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Re: opengroupware and gnustpe-base WAS: [OGo-Developer] gsmake2 branch s

From: Richard Frith-Macdonald
Subject: Re: opengroupware and gnustpe-base WAS: [OGo-Developer] gsmake2 branch segmentation fault
Date: Mon, 18 Feb 2008 09:44:40 +0000

On 18 Feb 2008, at 09:01, Sebastian Reitenbach wrote:


as promised, I wanted to keep you updated on the progress porting
sope/SOGo/OGo to gnustep-make 2. The switch to gnustep-make 2 seemed to work
fine, for all of the three. Wolfgang also announced the possibility to
compile SOGo against GNUstep make 2 some days ago on the sogo list.

The current state of affair can be found here:

However, OGo, on Linux, *BSD usually compiled against libFoundation, seems to have a problem when compiled against gnustep-base. Stable or unstable doesn't matter, it ends up, with the same segmentation fault, see forwarded
mail below. This segfault was observed on OpenBSD(i386) and Linux.

There seem to be differences in libFoundation and gnustep-base with regards to NSAutoreleasePool, but I have no real idea, what the actual problem is.

Any idea, what could be the problem? or how to investigate further? any more
information I could provide?

Looking at the code, there only appear to be a few possibilities, and none of them are really issues with NSAutoreleasePool itsself: 1. somehow the pool is being deallocated recursively so that it's trying to release a nil object ... but unless I'm missing something, that seems to be ruled out by the fact that we don't see it in the stacktrace,.. unless one of the objects being deallocated releases the pool in another thread so that it doesn't appear in the trace ... hard to see how that would happen. 2. an object being deallocated returns a bad value from instanceMethodForSelector: or methodForSelector: ... obviously rather unlikely as this would really need the object to be of a class which overrides the method in a buggy way, or would need to be corrupt. 3. by far the most likely would be if the pool is releasing an object which has already been deallocated ... all that's needed for this to happen is a retain/release bug somewhere in the code.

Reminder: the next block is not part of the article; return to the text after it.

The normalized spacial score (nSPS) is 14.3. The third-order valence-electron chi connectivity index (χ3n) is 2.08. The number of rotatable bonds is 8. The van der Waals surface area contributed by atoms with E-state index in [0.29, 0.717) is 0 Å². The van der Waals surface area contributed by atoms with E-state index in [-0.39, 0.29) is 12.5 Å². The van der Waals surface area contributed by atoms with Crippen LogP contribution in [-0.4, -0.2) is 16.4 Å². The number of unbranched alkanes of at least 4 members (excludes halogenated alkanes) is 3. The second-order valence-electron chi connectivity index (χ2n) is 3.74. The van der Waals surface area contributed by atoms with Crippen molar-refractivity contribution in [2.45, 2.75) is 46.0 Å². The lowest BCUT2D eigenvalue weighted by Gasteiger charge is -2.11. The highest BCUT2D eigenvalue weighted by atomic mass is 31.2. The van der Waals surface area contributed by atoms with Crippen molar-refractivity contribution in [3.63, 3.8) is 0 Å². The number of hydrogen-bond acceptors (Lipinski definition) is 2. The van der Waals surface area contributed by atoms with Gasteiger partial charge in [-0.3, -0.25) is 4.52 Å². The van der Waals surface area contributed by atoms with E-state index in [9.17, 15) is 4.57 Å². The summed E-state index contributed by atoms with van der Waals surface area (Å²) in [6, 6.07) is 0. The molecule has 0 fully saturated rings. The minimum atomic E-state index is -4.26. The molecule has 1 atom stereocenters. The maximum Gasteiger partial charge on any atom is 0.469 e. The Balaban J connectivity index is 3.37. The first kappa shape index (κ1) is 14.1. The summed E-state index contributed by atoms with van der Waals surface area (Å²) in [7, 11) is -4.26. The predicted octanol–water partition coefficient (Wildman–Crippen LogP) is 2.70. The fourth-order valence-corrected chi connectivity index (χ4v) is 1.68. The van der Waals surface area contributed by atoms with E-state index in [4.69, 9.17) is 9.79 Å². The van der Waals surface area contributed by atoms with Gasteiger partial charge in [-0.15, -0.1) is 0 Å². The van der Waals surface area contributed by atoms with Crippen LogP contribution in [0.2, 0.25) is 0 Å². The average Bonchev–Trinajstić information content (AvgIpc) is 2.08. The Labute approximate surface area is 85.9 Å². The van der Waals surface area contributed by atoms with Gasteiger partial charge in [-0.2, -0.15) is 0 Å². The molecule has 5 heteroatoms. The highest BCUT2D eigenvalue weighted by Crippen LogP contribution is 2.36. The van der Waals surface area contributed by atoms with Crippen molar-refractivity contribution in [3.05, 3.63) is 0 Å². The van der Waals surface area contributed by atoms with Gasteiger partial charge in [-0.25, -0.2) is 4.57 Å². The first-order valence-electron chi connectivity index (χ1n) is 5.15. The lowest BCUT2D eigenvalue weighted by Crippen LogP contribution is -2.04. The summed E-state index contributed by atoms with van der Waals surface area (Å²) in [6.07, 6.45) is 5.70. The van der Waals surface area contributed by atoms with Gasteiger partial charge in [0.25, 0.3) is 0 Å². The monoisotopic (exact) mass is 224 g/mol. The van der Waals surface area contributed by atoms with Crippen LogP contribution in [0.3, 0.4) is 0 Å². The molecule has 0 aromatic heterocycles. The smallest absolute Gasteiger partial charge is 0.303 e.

To check for (1) you could add code to test to see if anObject is nil ... if it is, then the pool is being emptied recursively. To check for (2) you could add code to test the result of those calls to see if it is zero. To check for (3) you could try replacing the fast GSObjCClass(anObject) with the slower [anObject class]. This will effectively remove the method lookup optimisation from the code here, but will more reliably catch the lookup of the class of a deallocated object, making it clearer what the underlying problem is.

Approaching the issue from another direction, you could try calling [NSObject enableDoubleReleseCheck: YES] right at the start of the program ... this will get the autorelease system to spot cases where an object is autoreleased too often (though it can't spot cases where the object is released too often after being added to a pool).

You could also try running with the environment variable setting 'NSZombieEnabled=YES' ... which will effectively leak all memory (so you need to find out how to reproduce the crash after running the program for as short a time as possible before you try this) but will log when you try to deallocate an object which was already deallocated.

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